I felt sorry for myself because I had no shoes, until I met a man who had no feet.
In the first article of this series, we introduced the Mandala Chart as a tool for continuous improvement, an art of flexible focus, a way of life. Yet what does one do when lives and livelihoods are swept away in a single hour, leaving a trail of destruction by an unimaginable force?
The dramatic destruction of the earthquake and tsunami which struck Japan on March 11 were reported worldwide on television, as day by day estimates of the dead and the missing climbed from hundreds to thousands, to tens of thousands. And yet while the after effects threaten to bring the world’s third largest economy to its knees, somehow the Japanese people have risen in the spirit of their own proverb, Seven times down, Eight times up.
People around the world have marveled at Japan’s inner strength in the face of adversity, yet it cannot be explained solely by stoicism, determination, or experience. Many countries have experienced calamity, and many of them have rallied in crisis, but even so the way people have responded to the current crisis in Japan has caused people to think deeply on the life lessons to be learned from it.
Most of this has focused on the orderliness and cooperation, the calmness, dignity, and sacrifice observed, as if nature’s force had brought out the best side of human nature, rather than it’s worst.
Many living in Japan who were spared the worst which they witnessed, feel a deep moral calling to help, to do whatever we can at whatever level to lighten the load. Likewise, many people around the world who watched the calamity on television feel a deep desire to help, and yet lack the means to make a personal connection.
We started the WA JAPAN Project to provide a bridge across which people can contribute and feel connected to the culture, as well as develop a deeper appreciation for Japan’s Inner Strength, through the power of calligraphy, poetry, and art on 10 Meanings of WA, the character which represents Harmony, Pliancy, and the country of Japan itself.
Readers of this column will be familiar with how the Mandala Chart is designed to help you achieve abundance in the 8 fields of life: Health, Business, Finance, Home, Society, Personal, Study, and Leisure. To live in abundance in 8 fields of life is to feel connected at the common edge. By serving those on the other side, you honor that connection by sharing something of your own.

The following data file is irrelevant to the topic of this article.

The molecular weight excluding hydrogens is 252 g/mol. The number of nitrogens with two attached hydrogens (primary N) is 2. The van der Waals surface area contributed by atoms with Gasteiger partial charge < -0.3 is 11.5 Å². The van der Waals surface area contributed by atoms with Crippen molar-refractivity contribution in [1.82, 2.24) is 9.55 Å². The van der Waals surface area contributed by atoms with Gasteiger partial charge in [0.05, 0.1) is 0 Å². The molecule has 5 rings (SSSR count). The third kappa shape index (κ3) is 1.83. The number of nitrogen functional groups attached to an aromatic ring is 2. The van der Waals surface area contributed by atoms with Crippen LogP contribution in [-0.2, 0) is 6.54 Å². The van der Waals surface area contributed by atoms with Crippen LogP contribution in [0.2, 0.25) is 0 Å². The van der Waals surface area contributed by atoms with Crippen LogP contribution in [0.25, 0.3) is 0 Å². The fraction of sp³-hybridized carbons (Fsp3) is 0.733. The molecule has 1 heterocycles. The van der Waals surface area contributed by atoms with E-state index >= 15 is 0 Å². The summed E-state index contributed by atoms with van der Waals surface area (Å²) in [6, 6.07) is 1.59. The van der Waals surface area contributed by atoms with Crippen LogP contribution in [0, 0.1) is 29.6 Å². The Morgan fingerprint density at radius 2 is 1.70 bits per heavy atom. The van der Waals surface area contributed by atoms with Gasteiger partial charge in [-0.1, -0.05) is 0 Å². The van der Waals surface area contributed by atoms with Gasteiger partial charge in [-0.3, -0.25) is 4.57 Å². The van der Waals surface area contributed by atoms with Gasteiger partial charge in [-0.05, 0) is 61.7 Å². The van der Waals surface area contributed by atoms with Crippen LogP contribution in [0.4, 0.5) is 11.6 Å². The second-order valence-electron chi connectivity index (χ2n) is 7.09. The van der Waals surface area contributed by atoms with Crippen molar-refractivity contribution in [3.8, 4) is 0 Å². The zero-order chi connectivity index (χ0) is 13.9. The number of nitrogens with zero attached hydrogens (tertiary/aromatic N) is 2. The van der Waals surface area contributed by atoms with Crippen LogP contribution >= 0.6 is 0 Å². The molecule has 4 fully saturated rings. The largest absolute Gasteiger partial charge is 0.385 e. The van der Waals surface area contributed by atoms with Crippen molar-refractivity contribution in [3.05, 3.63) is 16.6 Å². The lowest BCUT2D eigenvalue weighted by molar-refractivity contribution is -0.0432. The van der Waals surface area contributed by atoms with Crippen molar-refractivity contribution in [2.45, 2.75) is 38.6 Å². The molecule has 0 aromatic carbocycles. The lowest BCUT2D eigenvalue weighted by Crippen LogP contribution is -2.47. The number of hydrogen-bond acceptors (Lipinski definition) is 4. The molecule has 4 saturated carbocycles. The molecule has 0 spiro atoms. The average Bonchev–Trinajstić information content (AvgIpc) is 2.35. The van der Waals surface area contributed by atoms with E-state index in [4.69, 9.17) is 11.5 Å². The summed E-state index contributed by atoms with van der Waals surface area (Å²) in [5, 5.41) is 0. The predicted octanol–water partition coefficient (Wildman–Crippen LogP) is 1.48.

Heraclitus, the pre-Socratic Greek philosopher whom some consider to be the Lao Tzu of the West, said that hidden connections are stronger than obvious ones. Through your connection of understanding and appreciation, and through your contribution and generosity measured by your intent, you will create a kizuna connection 紲 or literally the threads 糸 that bind the world 世
Poetry and calligraphy are a way to connect with yourself as well. The brush strokes are connected in space by an energy line known as the kimyaku 気脈 which exists in poetry as well, as the energy and emotion which bind the words and carry the deeper meaning. The calligraphy, poems, and artwork we created for the 10 Meanings of WA are special, because they are connected to the crisis, and were inspired by the remarkable energy at the roots of Japanese culture, the same energy which is helping them to cope and to have hope, to survive and again to thrive.
We sincerely hope that you will visit the WA JAPAN Project Page, make a contribution in any amount of your choice, then follow the links and download the 10 Meanings of WA, an ebook of our calligraphy, poetry, and artwork, in full color and beautiful design.
We have arranged it so that you can decide the amount of the donation, so that more people can participate in our project, and we hope to attract the support of thousands of people, who will help us reach our target of raising ₤30,000, or about $50,000 for the Japan Earthquake and Tsunami Relief Fund.